When I first started reading I kept thinking the author was Geraldine Brooks. This is partly because March arrived just after I had started reading this one, and I couldn't help but read the first few pages of it; but also because the main character of this book is written as a bibliophile with the same reverence for and love of books as Hanna from People of the Book.
One thing I loved about this book was the insightfulness of its writing. Take, for example, this quote about death, immortality and books:
"People disappear when they die. Their voice, their laughter, the warmth of their breath. Their flesh. Eventually their bones. All living memory of them ceases. This is both dreadful and natural. Yet for some there is an exception to this annihilation. For in the books they write they continue to exist. We can rediscover them. Their humor, their tone of voice, their moods. Through the written word they can anger you or make you happy. They can comfort you. They can perplex you. They can alter you. All this, even though they are dead. Like flies in amber, like corpses frozen in ice, that which according to the laws of nature should pass away is, by the miracle of ink on paper, preserved. It is a kind of magic."
Or this brief mention, also on books: "For someone now dead once thought these words significant enough to write them down."
And who among us readers has not known the following feeling?
"All morning I struggled with the sensation of stray wisps of one world seeping through the cracks of another. Do you know the feeling when you start reading a new book before the membrane of the last one has had time to close behind you? You leave the previous book with ideas and themes--characters even--caught in the fibers of your clothes, and when you open the new book, they are still with you."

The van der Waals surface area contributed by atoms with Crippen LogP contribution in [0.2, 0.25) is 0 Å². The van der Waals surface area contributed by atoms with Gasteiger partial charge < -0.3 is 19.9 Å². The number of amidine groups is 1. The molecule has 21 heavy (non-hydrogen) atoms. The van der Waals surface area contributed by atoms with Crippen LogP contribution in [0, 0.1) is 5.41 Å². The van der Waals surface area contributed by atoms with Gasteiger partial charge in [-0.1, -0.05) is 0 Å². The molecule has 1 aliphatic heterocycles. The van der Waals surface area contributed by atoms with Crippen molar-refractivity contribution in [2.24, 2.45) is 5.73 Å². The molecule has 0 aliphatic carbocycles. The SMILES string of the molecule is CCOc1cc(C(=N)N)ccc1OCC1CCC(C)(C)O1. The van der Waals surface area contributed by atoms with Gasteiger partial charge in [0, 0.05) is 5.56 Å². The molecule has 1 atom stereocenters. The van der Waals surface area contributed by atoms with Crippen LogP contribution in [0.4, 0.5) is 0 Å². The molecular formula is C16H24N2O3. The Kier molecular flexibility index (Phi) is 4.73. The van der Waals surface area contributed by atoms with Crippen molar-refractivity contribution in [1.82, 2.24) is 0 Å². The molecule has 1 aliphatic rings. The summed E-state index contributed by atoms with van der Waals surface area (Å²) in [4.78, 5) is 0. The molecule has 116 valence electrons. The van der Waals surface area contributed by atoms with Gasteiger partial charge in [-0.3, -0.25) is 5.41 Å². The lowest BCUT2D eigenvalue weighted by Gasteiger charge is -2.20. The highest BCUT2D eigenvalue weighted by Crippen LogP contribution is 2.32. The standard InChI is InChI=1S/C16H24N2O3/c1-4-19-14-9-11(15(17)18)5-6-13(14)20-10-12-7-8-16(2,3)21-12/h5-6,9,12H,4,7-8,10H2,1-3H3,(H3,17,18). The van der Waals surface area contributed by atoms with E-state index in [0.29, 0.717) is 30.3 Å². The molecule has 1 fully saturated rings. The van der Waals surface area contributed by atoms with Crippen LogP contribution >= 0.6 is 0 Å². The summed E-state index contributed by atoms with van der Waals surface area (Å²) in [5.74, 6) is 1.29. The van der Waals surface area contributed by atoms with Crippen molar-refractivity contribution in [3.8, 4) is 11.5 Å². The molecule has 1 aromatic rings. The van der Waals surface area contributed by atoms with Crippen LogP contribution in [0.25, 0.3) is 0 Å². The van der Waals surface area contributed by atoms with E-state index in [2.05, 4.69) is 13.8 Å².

Thoughts like these, that seem at once profound and an expression of my own ideas, were interwoven with a very intriguing and mysterious story. These are ingredients that go a long way towards making a great book.
Of course, the book wasn't perfect. As I read, I was afraid the actual thirteenth tale that everyone was so curious about would not be revealed any more than what was in Marcellus Wallace's case. I also considered the possibility that the thirteenth tale was merely the history Miss Winter was relating to Margaret, which really would not have fit in the original book, either in style or in length. Of course, the thirteenth tale did turn out to be Miss Winter's story, though it was stylized and shortened. It would have fit perfectly in the original book, though I can see why it was left out.
I didn't like the chapter where Margaret met Aurelius. It seemed somehow vague and unrealistic, and the man himself didn't seem to fit in the story. But as I read on, it became clear that Aurelius belonged right where he was. It was a relief to find that the chapter in question was not as purposeless as it seemed at first. Similarly, I had trouble believing Adeline could have changed so much. How could such a wild, wicked, and soulless child, obviously not right in the head, suddenly become a level-headed and intelligent young woman? It made me feel much better when I found out she hadn't, as that revelation closed up what I had perceived to be an annoying plot hole.
I have debated with myself over whether to label this book as a "must read," as it doesn't quite measure up to The Amnesiac or The Time Traveler's Wife in my mind, but it is still excellent and I can't imagine any avid reader not enjoying it. I am also having trouble deciding whether to re-post it on paperbackswap. My usual criteria is whether I would want to read the book again someday, and I probably would want to, except that right now I have so many other books I want to read that I feel like I just don't have time to re-read one. On the other hand, this is a nice hardcover copy . . . I think I'll hang onto it.